The AEC technology industry has been seeing increasing momentum in the extension of the model-based concept of BIM to the design and development of infrastructure projects such as roads, railways, and bridges, with several tools targeted towards civil engineers. However, tools that extend BIM to the comparatively smaller domain of landscape architecture are still non-existent. For the most part, landscape architects are still working in 2D CAD, even if the corresponding building design has been done using BIM. Not only does this prevent landscape architects from availing of the many benefits of BIM that their architectural and engineering colleagues are enjoying, it also makes it difficult for them to be an integral part of the building team early on when the most critical decisions about the building design are made.
This review looks at Environment, a plug-in to Revit that extends its capabilities for site and landscape design. It includes tools for modeling terrain from scratch, visualizing and analyzing topography, creating outdoor walls and railings quickly along sloped surfaces, and other useful tasks routinely performed by landscape architects.
I was first introduced to the cutting-edge work the A/E firm, Bryden Wood, is doing in AEC technology at the August 2020 event of the San Francisco Computational Design Institute (SFSDI), in a presentation by Phil Langley who leads this work at Bryden Wood. More recently, I had the opportunity to learn more about it at the April 2021 Glimpses of the Future event, presented by Jaimie Johnston of the firm. It was fascinating to learn about the innovative tools for design automation and industrialized construction being developed by the firm, showing that AEC firms do not always have to rely on software vendors for pushing the state of the art of technology in the field. They can take the lead on this themselves.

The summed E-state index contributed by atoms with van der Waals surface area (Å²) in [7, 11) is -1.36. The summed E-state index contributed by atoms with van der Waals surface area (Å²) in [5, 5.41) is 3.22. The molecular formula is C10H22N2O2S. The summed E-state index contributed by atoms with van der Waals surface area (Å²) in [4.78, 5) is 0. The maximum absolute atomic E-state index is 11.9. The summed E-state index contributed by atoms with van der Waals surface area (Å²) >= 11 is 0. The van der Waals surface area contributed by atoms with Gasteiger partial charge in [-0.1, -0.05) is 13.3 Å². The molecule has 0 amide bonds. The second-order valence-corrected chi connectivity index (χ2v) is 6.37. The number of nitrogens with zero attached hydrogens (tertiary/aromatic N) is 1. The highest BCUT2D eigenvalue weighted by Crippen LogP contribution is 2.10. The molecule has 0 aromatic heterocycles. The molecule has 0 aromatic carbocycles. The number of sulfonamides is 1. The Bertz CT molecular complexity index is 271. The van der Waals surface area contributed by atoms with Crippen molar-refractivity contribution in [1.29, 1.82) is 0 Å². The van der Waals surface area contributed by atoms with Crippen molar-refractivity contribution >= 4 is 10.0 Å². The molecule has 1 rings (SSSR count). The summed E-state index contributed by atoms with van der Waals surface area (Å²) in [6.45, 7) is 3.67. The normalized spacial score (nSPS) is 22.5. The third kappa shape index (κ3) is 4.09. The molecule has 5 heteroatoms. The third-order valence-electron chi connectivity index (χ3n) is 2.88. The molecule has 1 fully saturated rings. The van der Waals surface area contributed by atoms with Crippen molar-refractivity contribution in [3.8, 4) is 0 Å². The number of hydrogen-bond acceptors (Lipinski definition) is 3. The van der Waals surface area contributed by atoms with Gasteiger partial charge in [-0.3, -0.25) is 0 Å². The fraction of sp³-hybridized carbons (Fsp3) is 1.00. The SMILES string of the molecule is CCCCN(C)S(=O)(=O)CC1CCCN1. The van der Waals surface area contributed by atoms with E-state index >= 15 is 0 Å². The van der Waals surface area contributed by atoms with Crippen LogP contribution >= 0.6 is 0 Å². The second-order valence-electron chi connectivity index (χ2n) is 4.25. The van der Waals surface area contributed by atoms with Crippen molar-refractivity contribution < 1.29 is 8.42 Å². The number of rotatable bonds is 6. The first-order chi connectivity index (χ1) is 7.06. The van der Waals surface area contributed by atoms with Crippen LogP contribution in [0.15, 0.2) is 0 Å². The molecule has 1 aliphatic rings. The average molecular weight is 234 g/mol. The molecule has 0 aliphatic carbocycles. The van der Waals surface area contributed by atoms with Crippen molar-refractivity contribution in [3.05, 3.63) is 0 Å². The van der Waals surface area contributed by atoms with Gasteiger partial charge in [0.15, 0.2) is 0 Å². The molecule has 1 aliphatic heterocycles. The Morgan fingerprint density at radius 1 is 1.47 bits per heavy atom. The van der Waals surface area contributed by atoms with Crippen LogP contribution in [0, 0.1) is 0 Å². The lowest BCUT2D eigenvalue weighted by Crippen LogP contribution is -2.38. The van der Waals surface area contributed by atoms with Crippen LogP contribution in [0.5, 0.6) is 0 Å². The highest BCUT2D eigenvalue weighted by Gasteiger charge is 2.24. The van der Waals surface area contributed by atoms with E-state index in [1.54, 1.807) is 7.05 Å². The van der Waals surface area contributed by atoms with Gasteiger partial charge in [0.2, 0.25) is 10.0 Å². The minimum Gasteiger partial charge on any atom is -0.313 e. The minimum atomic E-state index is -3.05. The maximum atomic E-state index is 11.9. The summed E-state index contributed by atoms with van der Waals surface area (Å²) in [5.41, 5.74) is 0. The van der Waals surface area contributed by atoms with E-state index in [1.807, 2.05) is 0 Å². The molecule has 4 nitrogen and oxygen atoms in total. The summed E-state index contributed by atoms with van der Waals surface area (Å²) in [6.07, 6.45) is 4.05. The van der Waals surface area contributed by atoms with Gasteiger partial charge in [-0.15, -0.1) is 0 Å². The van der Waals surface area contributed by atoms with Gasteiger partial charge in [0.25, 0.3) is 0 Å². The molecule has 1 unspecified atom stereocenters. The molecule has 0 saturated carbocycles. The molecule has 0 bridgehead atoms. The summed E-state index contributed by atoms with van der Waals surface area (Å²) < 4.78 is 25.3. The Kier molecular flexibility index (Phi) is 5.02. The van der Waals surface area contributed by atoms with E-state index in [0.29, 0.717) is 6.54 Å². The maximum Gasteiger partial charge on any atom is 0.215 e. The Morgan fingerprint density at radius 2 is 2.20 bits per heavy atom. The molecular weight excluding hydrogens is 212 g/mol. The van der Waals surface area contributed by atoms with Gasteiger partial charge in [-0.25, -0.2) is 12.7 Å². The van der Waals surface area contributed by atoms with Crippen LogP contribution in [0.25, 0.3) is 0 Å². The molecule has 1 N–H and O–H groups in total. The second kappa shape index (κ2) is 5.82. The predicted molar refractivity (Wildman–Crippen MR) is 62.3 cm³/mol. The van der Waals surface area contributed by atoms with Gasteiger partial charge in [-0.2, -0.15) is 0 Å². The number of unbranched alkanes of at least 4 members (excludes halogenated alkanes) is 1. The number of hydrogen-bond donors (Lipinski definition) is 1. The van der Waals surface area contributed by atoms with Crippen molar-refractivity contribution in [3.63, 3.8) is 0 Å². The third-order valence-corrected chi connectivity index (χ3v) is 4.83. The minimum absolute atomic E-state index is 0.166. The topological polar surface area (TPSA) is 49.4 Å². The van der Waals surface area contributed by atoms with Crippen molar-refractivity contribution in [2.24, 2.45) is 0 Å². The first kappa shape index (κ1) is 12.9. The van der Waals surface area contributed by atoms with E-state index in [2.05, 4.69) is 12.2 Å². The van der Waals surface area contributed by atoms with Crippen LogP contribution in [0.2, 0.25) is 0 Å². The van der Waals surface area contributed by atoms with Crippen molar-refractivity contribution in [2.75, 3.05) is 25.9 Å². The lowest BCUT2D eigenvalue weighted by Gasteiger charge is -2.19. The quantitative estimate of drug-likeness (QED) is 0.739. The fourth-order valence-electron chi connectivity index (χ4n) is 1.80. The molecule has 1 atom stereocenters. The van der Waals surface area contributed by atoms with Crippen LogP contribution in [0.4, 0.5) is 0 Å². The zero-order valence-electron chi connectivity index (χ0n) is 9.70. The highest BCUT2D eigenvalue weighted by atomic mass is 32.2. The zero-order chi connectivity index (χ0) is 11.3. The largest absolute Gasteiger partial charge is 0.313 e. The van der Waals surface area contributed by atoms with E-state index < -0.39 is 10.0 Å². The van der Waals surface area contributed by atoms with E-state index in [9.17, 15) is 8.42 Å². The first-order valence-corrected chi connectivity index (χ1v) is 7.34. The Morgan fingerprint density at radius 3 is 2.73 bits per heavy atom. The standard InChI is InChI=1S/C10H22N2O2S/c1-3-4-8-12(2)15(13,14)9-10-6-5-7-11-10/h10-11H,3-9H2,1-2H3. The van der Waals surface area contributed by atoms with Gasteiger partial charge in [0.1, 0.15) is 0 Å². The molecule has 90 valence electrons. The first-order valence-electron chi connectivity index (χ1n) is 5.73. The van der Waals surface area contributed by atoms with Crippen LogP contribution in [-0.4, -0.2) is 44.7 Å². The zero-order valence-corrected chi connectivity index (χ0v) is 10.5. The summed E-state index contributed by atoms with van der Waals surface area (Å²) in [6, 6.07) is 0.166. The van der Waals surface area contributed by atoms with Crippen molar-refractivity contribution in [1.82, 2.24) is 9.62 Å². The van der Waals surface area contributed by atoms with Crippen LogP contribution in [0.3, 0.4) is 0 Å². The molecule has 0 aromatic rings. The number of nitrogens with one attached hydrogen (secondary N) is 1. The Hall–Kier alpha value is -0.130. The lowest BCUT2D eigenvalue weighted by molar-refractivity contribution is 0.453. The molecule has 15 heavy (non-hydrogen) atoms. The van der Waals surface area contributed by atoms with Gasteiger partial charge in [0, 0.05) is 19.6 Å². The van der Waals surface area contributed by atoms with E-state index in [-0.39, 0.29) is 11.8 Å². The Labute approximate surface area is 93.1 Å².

This article takes a closer look at some of the technologies being developed by Bryden Wood.
Orcutt |Winslow describes the implementation of AEC technology on its John S. McCain Elementary School project, currently under construction in Buckeye, Arizona.
The most important take-away our team garnered from this project is that AEC technology is not the limiting factor in projects of this complexity. At the end of the day, the biggest hurdles we must cross stem from the development and management of streamlined workflows, both for firm processes and design processes, as well as from communication and coordination amongst individuals, both within our firm and across companies.